"We tried to drive toward simplicity,'' Morris said. "We knew that complexity in a savings plan leads toward inactivity by participants … Too many options leads to paralysis.''
UTC officials said the company moved aggressively to spread word about LIS to employees through internal communication, mailings, even promoting UTC Pension Director Kevin Hanney's online interview about it with Pension & Investments magazine, which covers the industry.
According to the LIS information kit UTC is circulating to educate employees about the program, enrollees' early contributions are invested in a portfolio of stocks and bonds. At age 48, a portion of each participant's retirement savings is set aside to secure their income benefit at retirement and its initial value is calculated.
After that, the set-aside gradually increases over time so that by age 60, it includes participants' entire LIS balance. This means the income benefit grows as they age and add contributions or rollovers.
But UTC's program has a safety net. The insurance portion of the LIS feature distinguishes it from most other types of defined contribution plans, said Eric Levy, Lincoln's point man on the LIS option.
If an LIS participant's contributions fail to deliver the expected income stream, insurance steps in to keep his income flowing in retirement, Levy said. He and UTC note the insurance does not guarantee the value of participants' accounts, which can vary depending on investment performance, contributions and withdrawals.
But it will take time for UTC to sell its workers on the LIS feature, experts say. UTC says about a quarter, or 53,000, of its employees worldwide are currently eligible for both its defined benefit and defined contribution plans. An additional 11,000 are eligible only for the defined contribution plan and the LIS feature.
As of Sept. 30, more than 5,800 UTC workers were enrolled in the strategy, comprising $89 million in total assets and with monthly contributions running about $2.8 million, the company said. That's a tiny sum compared to the $16 billion in total assets UTC says are in its sponsored retirement plans.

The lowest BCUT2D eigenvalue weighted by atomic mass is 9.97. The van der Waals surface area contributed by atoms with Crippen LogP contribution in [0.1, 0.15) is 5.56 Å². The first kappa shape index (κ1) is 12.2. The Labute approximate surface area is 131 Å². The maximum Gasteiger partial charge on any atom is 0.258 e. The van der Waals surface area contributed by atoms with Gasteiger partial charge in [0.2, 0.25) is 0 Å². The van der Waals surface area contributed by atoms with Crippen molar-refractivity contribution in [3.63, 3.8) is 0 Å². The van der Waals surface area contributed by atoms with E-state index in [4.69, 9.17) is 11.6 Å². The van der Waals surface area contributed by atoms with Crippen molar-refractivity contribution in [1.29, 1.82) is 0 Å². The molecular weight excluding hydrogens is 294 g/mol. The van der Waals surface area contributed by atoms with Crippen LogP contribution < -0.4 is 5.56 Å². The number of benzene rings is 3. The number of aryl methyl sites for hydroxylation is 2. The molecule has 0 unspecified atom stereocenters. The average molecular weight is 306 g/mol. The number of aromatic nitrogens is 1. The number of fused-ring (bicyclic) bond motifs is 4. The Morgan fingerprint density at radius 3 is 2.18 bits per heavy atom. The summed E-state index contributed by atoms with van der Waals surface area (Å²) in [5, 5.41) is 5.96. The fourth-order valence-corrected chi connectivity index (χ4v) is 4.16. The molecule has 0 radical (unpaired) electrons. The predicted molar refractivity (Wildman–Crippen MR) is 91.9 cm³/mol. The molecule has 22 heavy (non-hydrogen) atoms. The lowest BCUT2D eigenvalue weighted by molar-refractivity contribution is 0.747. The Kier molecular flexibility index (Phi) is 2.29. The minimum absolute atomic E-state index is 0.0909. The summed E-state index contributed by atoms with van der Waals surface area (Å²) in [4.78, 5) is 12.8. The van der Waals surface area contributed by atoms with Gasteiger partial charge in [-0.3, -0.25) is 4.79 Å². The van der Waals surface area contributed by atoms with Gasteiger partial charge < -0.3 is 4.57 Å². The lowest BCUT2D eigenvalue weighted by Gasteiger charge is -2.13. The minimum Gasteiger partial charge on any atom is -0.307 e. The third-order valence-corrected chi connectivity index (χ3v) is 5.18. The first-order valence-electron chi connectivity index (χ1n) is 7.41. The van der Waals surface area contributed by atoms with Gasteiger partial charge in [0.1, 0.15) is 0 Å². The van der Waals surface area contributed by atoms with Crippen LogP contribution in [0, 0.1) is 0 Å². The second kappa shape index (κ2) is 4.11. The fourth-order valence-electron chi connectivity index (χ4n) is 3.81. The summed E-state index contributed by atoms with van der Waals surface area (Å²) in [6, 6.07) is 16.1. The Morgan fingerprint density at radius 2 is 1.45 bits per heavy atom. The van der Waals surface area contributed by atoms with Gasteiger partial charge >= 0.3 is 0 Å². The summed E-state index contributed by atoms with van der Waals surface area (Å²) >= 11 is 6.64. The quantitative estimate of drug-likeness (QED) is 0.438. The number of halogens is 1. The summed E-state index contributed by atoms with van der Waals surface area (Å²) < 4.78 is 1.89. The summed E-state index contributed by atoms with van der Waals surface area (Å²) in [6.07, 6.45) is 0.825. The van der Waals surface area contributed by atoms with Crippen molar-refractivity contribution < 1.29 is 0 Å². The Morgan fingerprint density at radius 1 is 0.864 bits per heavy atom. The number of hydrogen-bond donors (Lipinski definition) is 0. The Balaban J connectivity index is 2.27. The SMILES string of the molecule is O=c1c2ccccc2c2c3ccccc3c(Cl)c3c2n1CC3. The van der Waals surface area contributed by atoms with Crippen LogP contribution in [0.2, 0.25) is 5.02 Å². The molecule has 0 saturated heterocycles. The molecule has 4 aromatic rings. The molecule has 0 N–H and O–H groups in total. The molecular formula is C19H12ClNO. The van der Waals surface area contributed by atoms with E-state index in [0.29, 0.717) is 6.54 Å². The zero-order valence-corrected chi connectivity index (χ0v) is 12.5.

Dan Tarbell is a chartered retirement planning counselor for Ameriprise in East Hartford. Tarbell, at the urging of several clients who work at UTC, did a side-by-side comparison of the LIS feature against other widely available annuity plans that offer set payouts in retirement, typically at a higher cost to investors.
Tarbell said he found some things to like — and not like — in UTC's LIS feature. On the plus side, the availability of this type of retirement benefit at a major employer is rare, he said.
"This is an excellent benefit for employees who don't have outside resources or don't work with an outside advisor,'' Tarbell said.
On the down side, investors in the LIS plan lack flexibility in choosing from among a wider assortment of funds and investments available on the mass market, he said. Also, once a retiree collects payments under the plan, they are locked into a particular income stream, much like a bond or other fixed-income account, Tarbell said.
One client, a UTC engineer in his early 60s, chose not to participate just now in the LIS plan, but appreciated that this type of retirement option was available where he works, Tarbell said.
"A workforce that understands how and when they can retire is not just good for the employee but also for the employer,'' said Mark Fortier, who heads products and partner strategy for DC plans at AllianceBernstein.
Fortier acknowledges that employers struggle with the risks of adopting lifetime income solutions in their DC plans. On one hand, he said, UTC has assumed extra fiduciary responsibility by helping current and retired workers achieve greater retirement security. Paradoxically, he said, doing nothing to improve its workers' lot in retirement may have posed a far greater liability to UTC.
With the LIS option, Fortier said, the billions saved for workers in various retirement funds at UTC most likely will stay in the plan, rather than being rolled out as typically occurs when employees leave or retire.
UTC officials say it will be years before its choice of the LIS option is validated. That will occur, they say, when the first batch of retirees enrolled in the plan collect payments over a time span to see whether or not they reached that ideal 80-percent lifetime income stream.
"What we did was find the best of all solutions,'' Diamonte said.